Jeneen Wiche For now, I raise Kentucky grazed free-range chicken for meat and eggs and a growing herd of Katahdin sheep. I teach for the Anthropology Department part-time at the University of Louisville where my course offerings include Food and Body Politic, Indians of North America and American Indian Women. I write a syndicated farm and garden column that is published in about 15 community newspapers across Kentucky and Southern Indiana, I also write for the Bluegrass edition of Edible Louisville and for Limbwalker. For 10 years I produced a weekly garden segment for WDRB-41 television (which ended in 2009). In the fall of 2001 I joined Courier-Journal columnist, Bob Hill in producing a radio show for Louisville’s public radio station, WFPL 89.3 FM. HomeGrown (you can listen to past shows by clicking HomeGrown) featured stories on horticulture, agriculture and nature, it ended in the fall of 2010. I have won Kentucky Farm Bureau’s Communication Award and several Society of Professional Journalism Awards in Service Reporting and the 2013-2014 University of Louisville College of arts and Sciences Distinguished Teaching Award. I frequently lecture, lead gardening workshops and welcome tours of the farm and gardens. I earned a Bachelor’s degree from Kalamazoo College and a Masters in American Indian Studies from the University of Arizona. I have been teaching part-time at the University of Louisville since 1998. Most relevant to the farm, however, is the course Food and Body Politic which addresses the evolution and consequences of our industrial food system. My late father, Fred Wiche laid the groundwork for all of this to be possible. The farm, his guiding hand and gentle nature always gave me the confidence to give anything a shot. I have mostly succeeded, by his example.
Andy Smart Andy and I moved back to the farm in 2003 and married in 2004. Andy is a graduate of Bellarmine University and the Landscape Manager for The Plant Kingdom located on Westport Road in St. Matthews.
He is expert in planting, is a Certified Arborist and a willing participant in 2-people chores when he gets home after a long day.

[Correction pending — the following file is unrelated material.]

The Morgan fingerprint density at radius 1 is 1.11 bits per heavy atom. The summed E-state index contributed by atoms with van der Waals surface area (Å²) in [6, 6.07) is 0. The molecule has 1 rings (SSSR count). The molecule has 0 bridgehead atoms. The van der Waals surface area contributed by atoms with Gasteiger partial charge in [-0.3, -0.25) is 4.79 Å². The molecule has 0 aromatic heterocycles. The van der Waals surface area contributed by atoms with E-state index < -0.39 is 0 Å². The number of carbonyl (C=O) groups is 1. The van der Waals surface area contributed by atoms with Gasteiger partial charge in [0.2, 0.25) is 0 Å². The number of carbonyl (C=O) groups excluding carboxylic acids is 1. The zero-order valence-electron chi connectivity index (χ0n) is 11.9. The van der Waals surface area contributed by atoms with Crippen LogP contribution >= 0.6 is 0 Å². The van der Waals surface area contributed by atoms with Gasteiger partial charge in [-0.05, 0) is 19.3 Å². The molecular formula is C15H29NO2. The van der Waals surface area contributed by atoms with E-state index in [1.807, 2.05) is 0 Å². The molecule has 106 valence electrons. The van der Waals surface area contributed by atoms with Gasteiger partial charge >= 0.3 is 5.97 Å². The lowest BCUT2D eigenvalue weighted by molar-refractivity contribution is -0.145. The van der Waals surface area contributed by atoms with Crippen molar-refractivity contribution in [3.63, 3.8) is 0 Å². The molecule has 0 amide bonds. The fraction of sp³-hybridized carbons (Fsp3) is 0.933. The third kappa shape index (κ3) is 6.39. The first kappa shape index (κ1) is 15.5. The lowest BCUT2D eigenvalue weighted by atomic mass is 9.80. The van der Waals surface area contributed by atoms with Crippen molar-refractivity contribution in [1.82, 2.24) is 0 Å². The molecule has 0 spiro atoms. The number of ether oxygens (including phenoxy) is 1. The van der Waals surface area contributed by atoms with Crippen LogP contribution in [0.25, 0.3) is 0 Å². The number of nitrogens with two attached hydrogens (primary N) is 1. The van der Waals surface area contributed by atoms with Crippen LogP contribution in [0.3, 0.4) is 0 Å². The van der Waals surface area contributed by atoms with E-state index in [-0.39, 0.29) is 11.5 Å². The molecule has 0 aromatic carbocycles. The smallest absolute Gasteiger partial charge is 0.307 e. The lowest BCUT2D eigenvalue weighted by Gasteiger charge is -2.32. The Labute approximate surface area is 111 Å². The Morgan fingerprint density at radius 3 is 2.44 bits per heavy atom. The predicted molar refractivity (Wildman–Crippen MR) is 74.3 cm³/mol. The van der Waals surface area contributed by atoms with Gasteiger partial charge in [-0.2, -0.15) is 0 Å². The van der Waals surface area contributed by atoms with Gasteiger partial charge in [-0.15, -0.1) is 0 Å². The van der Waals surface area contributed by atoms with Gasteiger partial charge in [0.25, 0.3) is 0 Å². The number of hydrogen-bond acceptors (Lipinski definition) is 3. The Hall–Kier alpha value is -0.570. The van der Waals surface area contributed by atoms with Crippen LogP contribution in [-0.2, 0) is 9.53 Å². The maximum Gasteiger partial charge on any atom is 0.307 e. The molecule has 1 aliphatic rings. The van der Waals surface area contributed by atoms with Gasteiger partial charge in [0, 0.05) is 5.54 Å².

His work ethic and horticultural knowledge keep us growing; and like my father, his confidence in me nudges me along even after all but 2 of our first batch of meat chickens were killed by fox. 58 became 2 over night! Andy is in charge of the orchard and shares in animal husbandry duties involving food, water and protection; and gratefully he has mastered the art of trimming hooves.
Buck, Finca and Baxter
I would be remiss if I left out my companion and our guardians. Buck is a shelter rescue red heeler mutt who alerts me to any visitor and pays tribute to his breed by mostly being at my heels everywhere, he is good company. Baxter is our Maremma livestock guardian dog that was raised in a home for the first 5 months and is now fulfilling his breed’s intention. He has a gentle nature and a bold bark when he perceives a threat to his chickens, ewes and lambs. Baxter is proving to be an excellent deterrent to predation; he was joined in his duties by Finca, a Great Pyrenees puppy that came to the farm in the summer of 2013. Today Finca is bigger than Baxter and they make a great team.
Bandit is a rescue cats plucked from the side of the road in Taylorsville, she is awesome!
Mommy Freda and Posse, her son, were feral strays collected from Courtney Farms. They are awesome mousers keeping the rodent pressure under control around feed bags and vegetable garden; plus they keep me company while I am picking blueberries. Posse disappeared in the late summer of 2013. But in 2015 we added a tiny black stray kitten to the mix. Velma is our snake handler and she proves to be very trusting of her people!
My family moved to western Shelby County in 1979 when I was ten years old. My father’s desire was to develop a horticultural experience that emphasized ornamental and edible plantings; today my husband Andy and I continue to care for his legacy while we reshape the focus of Swallow Rail Farm. Daddy named the farm after the barn swallows and the two railroads that flank each end of Conner Station and the two remain true. Today, we want a small working farm that can enrich our lives, the animals we raise and the customers we hope to serve. Along with other growing partners in Kentucky agriculture we can experience a farm to table relationship that means fresher food for you and a new model for Community Supported Agriculture that allows for unilateral support. Connecting the farm directly to the consumer is the goal here. My farm experience allows me to participate in the very thing I enjoy advocating and communicating through teaching, lectures, workshops and writing: our local farm economy from Lexington to Louisville and beyond does exists so please support it. We have Kentucky grazed lamb, poultry, eggs and fruit just outside of Metro Louisville.
Okay,so at the end of the day we are thankful; thank you.